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Partnership Agreements Govern Partnership Disputes

As a general principle, where parties have a contractual relationship, the terms of the agreement will govern any disputes. While there may be other laws that apply to the relationship, they may only be applicable where the contract is silent, invalid or some exception exists. The importance of the parties’ agreement in resolving conflicts also applies to partnership disputes as noted in a recent New York appellate decision.
In Zohar v. LaRock, the New York Supreme Court, Appellate Division Second Department decided a dispute involving a law firm partnership. The parties formed a law partnership known as Zohar, LaRock & Perez LLP signing an agreement containing various provisions which addressed the amounts to which a partner would be entitled upon voluntarily withdrawing from the firm. They were equal partners when they originally signed. However, years later, the three partners amended the agreement to reduce plaintiff’s interest from one-third to 25%. Thereafter, on July 30, 2010, LaRock and Perez executed an agreement which purported to reduce plaintiff’s interest to 15% without plaintiff’s approval or consent. Upon learning of this agreement, plaintiff withdrew from the firm on August 3, 2010 and withdrew 25% of the amount in the firm’s bank account. Plaintiff immediately sued LaRock and Perez seeking damages for breach of the partnership agreement and an accounting. The defendants, claiming that that the partnership was dissolved as of August 6, 2010 (two days after the lawsuit was commenced), interposed a counterclaim alleging that plaintiff breached the partnership agreement by withdrawing 25% rather than 15% from the firm’s account.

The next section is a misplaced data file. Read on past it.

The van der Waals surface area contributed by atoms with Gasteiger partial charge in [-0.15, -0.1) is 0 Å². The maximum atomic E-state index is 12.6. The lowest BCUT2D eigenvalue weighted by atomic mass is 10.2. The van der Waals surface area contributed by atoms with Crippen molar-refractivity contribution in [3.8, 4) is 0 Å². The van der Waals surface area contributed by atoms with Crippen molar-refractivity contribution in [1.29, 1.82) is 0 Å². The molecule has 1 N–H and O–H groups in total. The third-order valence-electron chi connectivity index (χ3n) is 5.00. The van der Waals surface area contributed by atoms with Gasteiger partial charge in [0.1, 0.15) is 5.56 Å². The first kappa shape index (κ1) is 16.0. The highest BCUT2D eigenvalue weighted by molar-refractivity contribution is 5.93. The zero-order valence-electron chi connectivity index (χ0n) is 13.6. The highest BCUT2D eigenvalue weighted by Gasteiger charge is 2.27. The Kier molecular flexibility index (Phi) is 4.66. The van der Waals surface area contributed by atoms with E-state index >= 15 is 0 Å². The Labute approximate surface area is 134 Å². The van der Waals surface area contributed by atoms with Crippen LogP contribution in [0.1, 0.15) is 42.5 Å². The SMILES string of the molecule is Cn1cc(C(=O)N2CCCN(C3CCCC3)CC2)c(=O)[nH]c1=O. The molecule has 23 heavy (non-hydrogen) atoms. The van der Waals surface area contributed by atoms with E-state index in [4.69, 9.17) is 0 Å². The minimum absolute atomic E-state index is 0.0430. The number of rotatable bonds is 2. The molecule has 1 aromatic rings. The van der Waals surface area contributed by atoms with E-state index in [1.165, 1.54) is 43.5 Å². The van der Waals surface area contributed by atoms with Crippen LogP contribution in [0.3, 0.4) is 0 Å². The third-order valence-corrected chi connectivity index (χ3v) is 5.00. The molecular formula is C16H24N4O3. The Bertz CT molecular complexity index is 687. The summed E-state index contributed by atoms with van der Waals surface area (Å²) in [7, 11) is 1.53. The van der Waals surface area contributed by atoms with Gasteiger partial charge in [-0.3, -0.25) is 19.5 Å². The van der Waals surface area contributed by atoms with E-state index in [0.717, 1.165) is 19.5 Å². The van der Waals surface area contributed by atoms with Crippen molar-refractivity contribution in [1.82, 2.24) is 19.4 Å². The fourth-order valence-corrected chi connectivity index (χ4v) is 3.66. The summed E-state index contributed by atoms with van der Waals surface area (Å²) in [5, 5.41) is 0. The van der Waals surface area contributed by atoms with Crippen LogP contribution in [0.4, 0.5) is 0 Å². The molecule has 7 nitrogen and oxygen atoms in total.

The lower Court found that the agreement to reduce plaintiff’s interest to 15% was valid and set forth a formula pursuant to which plaintiff’s damages would be determined.
On appeal, the Second Department stated that to the extent the parties have a written agreement, New York Partnership Law only applies to those areas where such agreement is silent. Where the agreement clearly sets forth the terms agreed to between the parties, the agreement, rather than the Partnership Law, governs. As a result, the Court in Zohar found that the parties’ agreement governed whether the firm automatically dissolved upon plaintiff’s withdrawal from the same (it did not) and that the lower court had erred in directing that the amount to be paid to plaintiff be calculated in a manner different than that set forth in the parties’ agreement. In addition, the Court held that the withdrawing partner was entitled to an accounting as a matter of law. However, the accounting must be conducted in accordance with the terms of the partnership agreement and not pursuant to any directives of the Court.
The takeaway for partners and partnerships is to be sure that the partnership agreement covers all relevant areas of concern. If you are not careful, parts of your relationship will be governed by New York Partnership Law and potentially the determination of a court in the event of a dispute.
If you have any questions regarding an agreement you have entered into or are considering entering into, please contact one of our business attorneys.

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